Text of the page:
“Investment in education and inclusion through education”. So begins the Education & Training Monitor 2015, DG EAC’s annual round up of education and training across the EU that measures member state’s progress in the framework of ET2020 priorities and the broader Europe 2020 strategy.
In many areas of traditional education there has been progress. For example, in Latvia the number of early school leavers has sharply reduced. In Ireland basic skills proficiency has improved, and tertiary education attainment in Romania has increased consistently in the recent years. However, the EU is lagging behind on progress in adult learning. Given the potential benefits associated with increased participation in adult learning, member states agreed on a target of 15% of 25-64 year olds participating in adult learning by 2020. There has only been limited progress over the past few years; the actual figure stands at 10.7%, with only 6 member states above the 15% target.
Social inclusion and the basic skills gap
“As the OECD Survey of Adult Skills shows, one in four adults in Europe is caught in a low skills trap - one that limits access to the labour market while simultaneously closing avenues to further education or training” it says on page 77 of the Monitor.
With one in four adults lacking basic numeracy and literacy skills, the low skills trap is still a barrier to employment and further education and training. The cycle of low skills and unemployment can be seen across the EU, and the skills gap is often the sharpest amongst vulnerable groups.
Public libraries are uniquely placed as a 'third space' for learning next to home and work/school. With a presence in every community, free from the stigma of formal education institutions and often without strict requirements for membership, public libraries engage hard-to-reach groups (such as the elderly, economically disadvantaged and the unemployed) in learning activities where other educational establishments cannot. Indeed, 24 million people participate in a non-formal learning activity in their library each year.
One of the clearest messages of the Education & Training Monitor 2015 is the need to 're-think adult education policy' in Europe. As such, we were pleased to see references to concrete policy recommendations (p80) including:
- funding learning for the disadvantaged and difficult-to-engage groups, including the inactive and the unemployed - such funding proved to be effective in developing human capital;
- providing schemes to recognise prior learning (informal and non-formal);
- engaging social partners in the planning, promotion and recruitment for adult learning.
Have a look at the video below where Ron Redmond, a retired truck driver, shares his story with us from the Ballyroan Public Library in Dublin, Ireland. He only learned to read and write properly at age 19 and says that learning how to use the computer gave him the same feeling.
Boosting jobs and growth through digital inclusion
“Skills and qualifications do not remain relevant forever…upskilling and reskilling will be needed to make sure that the skills of the working-age population do not lose touch with a changing labour market.” (p10)
The Commission’s Digital Economy and Society Index (DESI) shows us we have a way to go when it comes to getting everyone in Europe upskilled for the digital world. It is estimated that in the near future up to 90% of all jobs will require some level of digital skills. In countries such as Poland, the Education & Training Monitor 2015 highlights that low levels of adults participating in learning has resulted in particularly poor ICT-capacities.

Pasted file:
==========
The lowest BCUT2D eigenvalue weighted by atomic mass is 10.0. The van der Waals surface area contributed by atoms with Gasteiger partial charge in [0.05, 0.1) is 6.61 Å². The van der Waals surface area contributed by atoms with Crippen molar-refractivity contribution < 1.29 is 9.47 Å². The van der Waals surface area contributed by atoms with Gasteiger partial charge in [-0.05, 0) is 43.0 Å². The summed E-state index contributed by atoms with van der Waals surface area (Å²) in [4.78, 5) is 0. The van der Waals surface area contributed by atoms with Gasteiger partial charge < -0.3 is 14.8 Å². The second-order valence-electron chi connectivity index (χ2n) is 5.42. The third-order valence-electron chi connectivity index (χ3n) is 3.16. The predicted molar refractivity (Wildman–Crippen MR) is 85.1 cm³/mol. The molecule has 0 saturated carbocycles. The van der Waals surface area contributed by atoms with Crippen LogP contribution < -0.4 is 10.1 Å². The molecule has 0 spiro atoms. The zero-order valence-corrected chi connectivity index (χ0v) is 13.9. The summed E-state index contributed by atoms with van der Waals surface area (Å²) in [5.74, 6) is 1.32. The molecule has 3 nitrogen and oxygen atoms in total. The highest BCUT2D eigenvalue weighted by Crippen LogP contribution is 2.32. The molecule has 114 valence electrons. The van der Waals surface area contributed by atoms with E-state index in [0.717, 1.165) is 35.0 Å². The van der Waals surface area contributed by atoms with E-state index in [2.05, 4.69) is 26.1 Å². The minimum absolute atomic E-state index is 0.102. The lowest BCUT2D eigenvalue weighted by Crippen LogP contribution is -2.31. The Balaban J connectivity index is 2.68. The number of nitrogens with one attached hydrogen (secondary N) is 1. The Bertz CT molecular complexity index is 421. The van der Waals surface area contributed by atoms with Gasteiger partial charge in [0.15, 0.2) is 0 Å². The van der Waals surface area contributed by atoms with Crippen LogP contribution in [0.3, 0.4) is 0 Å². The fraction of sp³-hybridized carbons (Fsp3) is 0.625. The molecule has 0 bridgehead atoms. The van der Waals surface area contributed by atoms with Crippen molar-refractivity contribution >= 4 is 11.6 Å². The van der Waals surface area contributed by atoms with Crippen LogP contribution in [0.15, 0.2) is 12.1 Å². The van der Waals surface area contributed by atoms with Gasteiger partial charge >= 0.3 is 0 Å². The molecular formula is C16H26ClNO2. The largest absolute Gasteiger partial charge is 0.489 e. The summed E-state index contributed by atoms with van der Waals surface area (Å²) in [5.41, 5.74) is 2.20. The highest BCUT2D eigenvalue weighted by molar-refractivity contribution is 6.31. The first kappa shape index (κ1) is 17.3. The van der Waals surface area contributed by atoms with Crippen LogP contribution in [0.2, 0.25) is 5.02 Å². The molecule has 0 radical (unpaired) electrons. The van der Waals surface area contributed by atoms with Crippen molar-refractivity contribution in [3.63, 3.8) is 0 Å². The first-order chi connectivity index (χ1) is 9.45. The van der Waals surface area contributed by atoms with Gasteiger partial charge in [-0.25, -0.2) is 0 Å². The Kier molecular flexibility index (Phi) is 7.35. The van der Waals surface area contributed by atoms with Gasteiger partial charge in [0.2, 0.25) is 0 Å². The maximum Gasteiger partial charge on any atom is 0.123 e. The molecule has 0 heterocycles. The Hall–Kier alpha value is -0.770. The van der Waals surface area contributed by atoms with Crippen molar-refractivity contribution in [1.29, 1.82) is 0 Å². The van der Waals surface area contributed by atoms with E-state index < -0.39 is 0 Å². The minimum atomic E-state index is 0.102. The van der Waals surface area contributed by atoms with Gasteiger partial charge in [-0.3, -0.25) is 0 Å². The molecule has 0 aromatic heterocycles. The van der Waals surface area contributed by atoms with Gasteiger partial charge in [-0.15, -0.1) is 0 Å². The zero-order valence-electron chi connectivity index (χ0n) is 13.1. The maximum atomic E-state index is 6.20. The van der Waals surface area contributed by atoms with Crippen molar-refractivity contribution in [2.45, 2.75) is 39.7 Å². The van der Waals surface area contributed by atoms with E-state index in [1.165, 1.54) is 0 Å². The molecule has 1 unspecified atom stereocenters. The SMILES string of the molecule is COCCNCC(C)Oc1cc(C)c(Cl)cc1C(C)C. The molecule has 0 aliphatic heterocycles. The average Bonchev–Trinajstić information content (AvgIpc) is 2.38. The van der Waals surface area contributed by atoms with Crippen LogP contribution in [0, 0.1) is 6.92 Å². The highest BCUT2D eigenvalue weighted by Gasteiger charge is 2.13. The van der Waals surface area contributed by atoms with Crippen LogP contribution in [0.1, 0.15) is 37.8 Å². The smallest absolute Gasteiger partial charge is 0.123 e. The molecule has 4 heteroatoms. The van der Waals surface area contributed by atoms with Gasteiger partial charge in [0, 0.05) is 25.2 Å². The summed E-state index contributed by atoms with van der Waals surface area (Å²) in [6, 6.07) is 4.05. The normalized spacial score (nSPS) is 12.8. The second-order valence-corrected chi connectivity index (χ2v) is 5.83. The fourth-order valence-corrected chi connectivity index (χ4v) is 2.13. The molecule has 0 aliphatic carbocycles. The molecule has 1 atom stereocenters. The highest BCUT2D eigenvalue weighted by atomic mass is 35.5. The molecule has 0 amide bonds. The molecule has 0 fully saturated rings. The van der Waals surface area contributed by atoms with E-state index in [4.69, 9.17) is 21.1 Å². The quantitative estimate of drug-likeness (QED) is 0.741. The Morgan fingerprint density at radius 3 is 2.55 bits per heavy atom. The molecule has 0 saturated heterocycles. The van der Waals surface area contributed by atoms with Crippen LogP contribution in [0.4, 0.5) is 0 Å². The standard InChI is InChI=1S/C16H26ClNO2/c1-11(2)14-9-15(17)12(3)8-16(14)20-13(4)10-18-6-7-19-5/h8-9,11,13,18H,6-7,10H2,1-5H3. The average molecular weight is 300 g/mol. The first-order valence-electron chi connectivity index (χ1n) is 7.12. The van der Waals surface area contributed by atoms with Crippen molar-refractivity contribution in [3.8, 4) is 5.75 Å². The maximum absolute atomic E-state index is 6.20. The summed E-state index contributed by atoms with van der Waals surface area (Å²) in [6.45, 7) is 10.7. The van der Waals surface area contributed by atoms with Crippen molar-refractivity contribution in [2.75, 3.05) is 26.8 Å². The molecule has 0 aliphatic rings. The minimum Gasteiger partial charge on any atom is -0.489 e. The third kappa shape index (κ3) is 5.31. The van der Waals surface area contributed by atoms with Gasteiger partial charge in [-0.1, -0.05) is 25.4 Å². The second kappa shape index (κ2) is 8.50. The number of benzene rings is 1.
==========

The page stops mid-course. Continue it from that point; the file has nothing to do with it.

Public libraries have been expanding their role in local communities enormously over recent decades, providing millions with the means to acces the Internet for the first time in their lives. 4.6 million Europeans per year access the internet for the first time in a public library. And of the 14 million adults in the EU who used a computer to access the internet at a public library in 2013, 4 million did so to support job-related activities – with a quarter of a million jobs secured jobs this way. The vast majority of public libraries offer free Wi-Fi, public access to computers and librarians trained to orientate users to the right information. Many libraries introduce the latest technologies and training for how to work with it. This can be a lifeline for people who do not have internet access at home, allowing them to reconnect digitally, upskill, and apply for jobs online.
Agnieszka Tracz, one of the librarians at the Oświęcim Public Library in Poland, tells us in this video below how the library’s new digital training programme grew from two pilot groups to over 150 participants.
This year’s edition of the Education & Training Monitor shows there is a lot of work left to be done: from putting a stop to the consistent diminishing of education budgets to creating the right indicators for success, but especially in driving progress in the field of adult learning in order to hit the 15% target in all member states by 2020.
Public libraries are already providing so many opportunities for adult learning. From non-formal courses in ICT or languages, to informal upskilling through reading and access to the internet, libraries have an important role to play. However, in the absence of a reference to public libraries in this year’s Monitor, their contribution to adult learning is not being captured. Including data on non-formal adult learning activities taking place in libraries would allow a proper benchmarking of how this type of education is helping to meet the EU’s priorities on jobs and growth. It is in the interest of all – library stakeholders and EU policy makers – to recognise how libraries’ educational activities are combatting marginalisation, reducing unemployment, improving livelihoods and boosting inclusive growth in the EU.